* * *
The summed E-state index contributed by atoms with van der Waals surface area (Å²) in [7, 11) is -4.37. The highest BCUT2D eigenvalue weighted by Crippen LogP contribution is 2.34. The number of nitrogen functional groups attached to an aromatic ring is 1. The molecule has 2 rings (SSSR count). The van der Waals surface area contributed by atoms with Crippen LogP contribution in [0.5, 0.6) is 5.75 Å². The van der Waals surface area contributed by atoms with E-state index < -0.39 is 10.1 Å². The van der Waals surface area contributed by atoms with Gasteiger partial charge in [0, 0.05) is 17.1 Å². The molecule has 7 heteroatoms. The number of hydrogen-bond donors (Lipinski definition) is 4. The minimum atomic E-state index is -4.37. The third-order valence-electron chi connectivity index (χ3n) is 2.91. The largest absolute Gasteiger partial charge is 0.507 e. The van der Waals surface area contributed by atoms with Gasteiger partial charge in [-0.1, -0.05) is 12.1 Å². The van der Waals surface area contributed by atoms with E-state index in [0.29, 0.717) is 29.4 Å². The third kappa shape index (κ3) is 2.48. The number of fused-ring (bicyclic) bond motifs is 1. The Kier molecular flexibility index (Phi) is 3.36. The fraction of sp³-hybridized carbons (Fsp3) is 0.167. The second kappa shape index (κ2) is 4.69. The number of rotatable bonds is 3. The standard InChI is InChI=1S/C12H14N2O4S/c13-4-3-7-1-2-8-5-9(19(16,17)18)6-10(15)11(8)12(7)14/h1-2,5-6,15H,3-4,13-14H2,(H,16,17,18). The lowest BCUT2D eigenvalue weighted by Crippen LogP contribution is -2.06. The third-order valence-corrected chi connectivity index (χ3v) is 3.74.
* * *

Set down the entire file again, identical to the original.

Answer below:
The summed E-state index contributed by atoms with van der Waals surface area (Å²) in [7, 11) is -4.37. The highest BCUT2D eigenvalue weighted by Crippen LogP contribution is 2.34. The number of nitrogen functional groups attached to an aromatic ring is 1. The molecule has 2 rings (SSSR count). The van der Waals surface area contributed by atoms with Crippen LogP contribution in [0.5, 0.6) is 5.75 Å². The van der Waals surface area contributed by atoms with E-state index < -0.39 is 10.1 Å². The van der Waals surface area contributed by atoms with Gasteiger partial charge in [0, 0.05) is 17.1 Å². The molecule has 7 heteroatoms. The number of hydrogen-bond donors (Lipinski definition) is 4. The minimum atomic E-state index is -4.37. The third-order valence-electron chi connectivity index (χ3n) is 2.91. The largest absolute Gasteiger partial charge is 0.507 e. The van der Waals surface area contributed by atoms with Gasteiger partial charge in [-0.1, -0.05) is 12.1 Å². The van der Waals surface area contributed by atoms with E-state index in [0.29, 0.717) is 29.4 Å². The third kappa shape index (κ3) is 2.48. The number of fused-ring (bicyclic) bond motifs is 1. The Kier molecular flexibility index (Phi) is 3.36. The fraction of sp³-hybridized carbons (Fsp3) is 0.167. The second kappa shape index (κ2) is 4.69. The number of rotatable bonds is 3. The standard InChI is InChI=1S/C12H14N2O4S/c13-4-3-7-1-2-8-5-9(19(16,17)18)6-10(15)11(8)12(7)14/h1-2,5-6,15H,3-4,13-14H2,(H,16,17,18). The lowest BCUT2D eigenvalue weighted by Crippen LogP contribution is -2.06. The third-order valence-corrected chi connectivity index (χ3v) is 3.74.